How to build stairs with railroad ties

Written by tracy morris
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How to build stairs with railroad ties
Sleepers are sturdy enough to make garden stairs. (Jupiterimages/ Images)

Sleepers are designed to take a beating. The ties are made from hardwood that has been soaked in preservative and dried to prevent rot. These ties are sturdy enough that they may be recycled into landscaping projects such as raised beds and stairs. When choosing sleepers to construct stairs, choose ones that have had most of their preservative leached away. Sleepers use creosote as a preservative. The creosote can harm plants if it is absorbed into the soil.

Skill level:
Moderately Easy

Things you need

  • Bubble level
  • Stake
  • String
  • Wooden pole
  • Mallet
  • Shovel
  • Landscape timbers
  • Hand saw
  • Circular saw
  • Paintbrush
  • Wood preservative
  • 4 3/4-inch rebar rod, 3 feet long
  • Drill
  • 3/4 drill bit
  • Screw driver head
  • Timber screws
  • Pea gravel

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  1. 1

    Drive a stake into the hillside at the top of your future staircase. Tie a string to the bottom of the stake where it enters the ground. Hang a carpenter's bubble level from the string. Hold a wooden pole at the base of your proposed staircase. Pull the string directly out to the pole so that the bubble level is completely level. Mark the point on the pole where the string touches it. Measure from the bottom of the pole to the mark. This is how tall your timber staircase will be. Divide this number by the size of the sleepers. Sleepers are 7 inches tall. This is how many steps your staircase will have. For example, a hillside that is 49 inches tall will have 7 steps.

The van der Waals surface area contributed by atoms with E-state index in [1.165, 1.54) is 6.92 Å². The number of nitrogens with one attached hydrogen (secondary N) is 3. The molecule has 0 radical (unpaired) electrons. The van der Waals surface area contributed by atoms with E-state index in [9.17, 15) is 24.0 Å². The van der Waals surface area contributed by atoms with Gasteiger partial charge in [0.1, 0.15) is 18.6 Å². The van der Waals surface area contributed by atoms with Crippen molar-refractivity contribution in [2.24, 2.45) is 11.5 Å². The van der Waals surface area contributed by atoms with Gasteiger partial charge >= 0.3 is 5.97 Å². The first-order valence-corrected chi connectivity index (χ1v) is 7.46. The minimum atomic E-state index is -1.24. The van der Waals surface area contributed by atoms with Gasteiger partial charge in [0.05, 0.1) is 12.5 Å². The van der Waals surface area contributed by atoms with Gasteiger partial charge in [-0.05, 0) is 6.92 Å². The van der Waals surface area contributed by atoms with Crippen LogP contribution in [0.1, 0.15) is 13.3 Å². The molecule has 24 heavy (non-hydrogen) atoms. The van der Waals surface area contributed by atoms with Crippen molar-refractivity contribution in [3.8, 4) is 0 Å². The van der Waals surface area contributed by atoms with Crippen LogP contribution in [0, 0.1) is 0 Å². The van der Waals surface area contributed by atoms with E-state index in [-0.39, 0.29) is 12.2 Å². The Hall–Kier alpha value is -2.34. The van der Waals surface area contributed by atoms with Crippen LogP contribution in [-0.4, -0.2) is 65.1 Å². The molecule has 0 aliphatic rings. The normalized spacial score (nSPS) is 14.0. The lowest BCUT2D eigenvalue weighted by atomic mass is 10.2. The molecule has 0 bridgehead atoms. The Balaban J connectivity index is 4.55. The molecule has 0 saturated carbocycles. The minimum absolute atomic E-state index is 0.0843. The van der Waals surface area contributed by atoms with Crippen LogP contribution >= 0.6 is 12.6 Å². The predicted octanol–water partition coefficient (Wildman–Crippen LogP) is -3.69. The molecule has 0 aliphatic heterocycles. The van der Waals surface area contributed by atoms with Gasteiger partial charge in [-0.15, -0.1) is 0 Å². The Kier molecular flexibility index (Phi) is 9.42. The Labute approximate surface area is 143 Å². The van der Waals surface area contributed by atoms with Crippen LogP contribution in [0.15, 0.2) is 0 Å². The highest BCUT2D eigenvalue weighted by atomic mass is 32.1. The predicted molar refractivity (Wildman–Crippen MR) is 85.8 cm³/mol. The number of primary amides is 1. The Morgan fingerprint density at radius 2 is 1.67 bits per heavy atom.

2. 2

    Remove the soil from the hillside where the stairs will be built. Dig two trenches that are 7 inches deep below the base level of the staircase. These trenches should extend back the length of the staircase and should be perpendicular to the run of the hillside.

  3. 3

    Cut two sleepers so that they are a length equal to the run of the staircase by running a circular saw all the way around the ties. Finish the cut with a hand saw. Paint the ends of each tie when you cut it. Lay each landscaping timber into the perpendicular trenches to create sleepers. The sleepers will support the weight of the staircase. Drill a 3/4-inch hole into each end of each timber. Drive 3/4-inch rebar rods all the way into the ground through the holes in the timbers to secure them.

  4. 4

    Cut two pieces of sleeper to the width of the staircase. Stack them at the ends of the sleepers to create the first step. Screw timber screws through the ties and into the sleepers to secure them. A single tie is 9 inches wide, which is not a comfortable width for a tread. Instead, by using two 9-inch ties, you can create a comfortable step. Cut two more ties for sleepers that are 18 inches shorter than the first two sleepers. Stack these over the first two sleepers at the end of the first two steps. Secure the second tier of sleepers to the first sleepers using timber screws.

  5. 5

    Fill in the space between the sleepers behind the steps with pea gravel up to the top level of the first treads. Continue to build your steps this way until you reach the top of the staircase. Fill in the space between the stairs and the dirt hillside with soil.

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